Intersectionality Isn’t Just a Buzzword. Here’s How to Put It into Practice.

Intersectionality, a term coined in the 1980s by UCLA and Columbia law professor Kimberle Crenshaw, seeks to define the overlapping oppressions that people who are part of multiple marginalized groups experience. “Intersectionality draws attention to invisibilities that exist in feminism, in anti-racism, in class politics,” she shared in a New Statesman article, pointing out the erasure of black women from an anti-racist movement focused on the experiences of black men and a feminist movement focused on the experiences of white women. “It takes a lot of work to consistently challenge ourselves to be attentive to aspects of power that we don’t ourselves experience.”

Organizations are more frequently including “intersectionality” as a buzzword in their messaging, but they’re still struggling with how to put the idea into practice. A number of people have come to me over the last few months with the question: “How can I make my activism and organizing work more intersectional?”

Here are four steps that you can take as an organizer or organizational decision-maker to ensure your work is prioritizing marginalized communities:

  1. De-center yourself; center those who are marginalized by multiple layers of oppression. Systems of oppression like race, class, and sex are interconnected — creating an experience that is transformative, not additive. That means that a shared gender identity will not necessarily produce a shared experience among all women of varying race, class, sexual orientation, housing status, or other factors. For example, though both white women and black women experience gender-based harassment, black women’s experiences with harassment are frequently racialized. Similarly, Muslim women experience gender-based harassment in the context of Islamophobia, and trans women of color experience harassment that is sexist, racist, and transphobic.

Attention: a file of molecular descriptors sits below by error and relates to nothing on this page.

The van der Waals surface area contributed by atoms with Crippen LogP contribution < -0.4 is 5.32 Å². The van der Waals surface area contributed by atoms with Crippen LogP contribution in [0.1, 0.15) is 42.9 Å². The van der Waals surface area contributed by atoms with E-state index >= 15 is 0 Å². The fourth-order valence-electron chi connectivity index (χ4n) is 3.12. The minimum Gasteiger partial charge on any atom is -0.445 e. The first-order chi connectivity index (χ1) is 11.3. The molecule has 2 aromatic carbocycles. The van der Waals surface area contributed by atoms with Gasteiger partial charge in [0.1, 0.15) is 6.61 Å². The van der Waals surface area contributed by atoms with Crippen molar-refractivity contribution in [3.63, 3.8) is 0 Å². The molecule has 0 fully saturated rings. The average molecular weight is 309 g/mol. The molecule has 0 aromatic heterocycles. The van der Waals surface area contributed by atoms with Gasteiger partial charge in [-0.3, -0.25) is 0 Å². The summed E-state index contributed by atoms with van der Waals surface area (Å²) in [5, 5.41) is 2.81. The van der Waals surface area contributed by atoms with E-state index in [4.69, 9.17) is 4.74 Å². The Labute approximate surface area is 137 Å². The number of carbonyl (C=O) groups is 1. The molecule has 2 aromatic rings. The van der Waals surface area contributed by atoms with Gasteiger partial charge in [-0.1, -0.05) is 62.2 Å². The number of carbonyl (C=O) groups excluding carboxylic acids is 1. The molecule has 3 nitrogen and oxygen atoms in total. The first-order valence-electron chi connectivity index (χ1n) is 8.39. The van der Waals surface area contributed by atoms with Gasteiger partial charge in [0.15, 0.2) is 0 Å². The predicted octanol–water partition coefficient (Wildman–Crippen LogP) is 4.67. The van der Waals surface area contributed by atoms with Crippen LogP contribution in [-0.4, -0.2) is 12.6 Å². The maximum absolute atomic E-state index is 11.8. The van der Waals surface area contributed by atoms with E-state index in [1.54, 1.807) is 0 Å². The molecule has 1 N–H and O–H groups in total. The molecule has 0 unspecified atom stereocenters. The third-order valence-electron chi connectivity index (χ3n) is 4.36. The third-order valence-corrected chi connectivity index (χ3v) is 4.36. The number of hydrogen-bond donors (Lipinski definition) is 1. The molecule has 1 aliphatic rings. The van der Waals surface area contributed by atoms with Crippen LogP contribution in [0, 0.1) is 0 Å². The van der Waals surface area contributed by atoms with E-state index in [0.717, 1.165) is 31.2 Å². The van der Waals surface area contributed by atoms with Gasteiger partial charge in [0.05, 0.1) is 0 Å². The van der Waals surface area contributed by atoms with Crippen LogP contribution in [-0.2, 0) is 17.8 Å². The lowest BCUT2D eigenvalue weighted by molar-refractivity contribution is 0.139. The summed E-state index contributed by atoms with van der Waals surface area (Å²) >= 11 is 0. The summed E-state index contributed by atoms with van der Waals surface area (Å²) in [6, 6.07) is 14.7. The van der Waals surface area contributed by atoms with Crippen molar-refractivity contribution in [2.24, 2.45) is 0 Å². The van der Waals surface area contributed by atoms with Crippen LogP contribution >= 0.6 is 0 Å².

2. Stop asking people of color to show up in the spaces that you organize; show up in the spaces they’ve organized. I consistently hear organizers and nonprofits say they’d like to recruit more people of color to their volunteer base, their Boards, their staff…but they just don’t know how to bring them to the table. Don’t ask yourself why people of color aren’t showing up; ask yourself: Am I showing up? How many POC-led events and meetings have you attended? How have you supported POC-led organizing? How do you amplify the events and messages of POC? POC have been organizing for decades to address the most pressing issues in their communities. Don’t ask them to make the connections to the issue you’re working on — that’s your work to do. Don’t ask them to find ways to overcome hurdles like lack of access to transportation and affordable childcare to find their way to the tables you’ve set. Bring your tables to them. Make your tables kid-friendly. And bring food to put on those tables, too.
  3. Stop telling people of color that they should care about your issue because it disproportionately affects them; find out the specific ways that your issue affects them, and prioritize solutions that may be different. Just about every issue disproportionately affects communities of color — homelessness, health care access, street harassment, poverty, climate change. But when we talk about solutions, we frequently work toward the solutions that accommodate those with privilege, and then we say, “Our solutions will be great for everyone because this issue disproportionately affects communities of color!” That’s not how it works. All of these issues affect marginalized communities in different ways, and that means that the solutions are different. POC have been let down for years by activists whose solutions don’t recognize their unique needs — and that is taxing. First, we have to do the work to find out how these issues are specifically affecting those who live at the margins — and particularly how people are affected when they are part of multiple marginalized groups, such as disabled homeless undocumented trans women of color. Then, once we know how they’re affected, work toward the solutions that address those needs. But how will I find out the different ways that marginalized communities are affected by the issue that’s important to me, you ask? Well…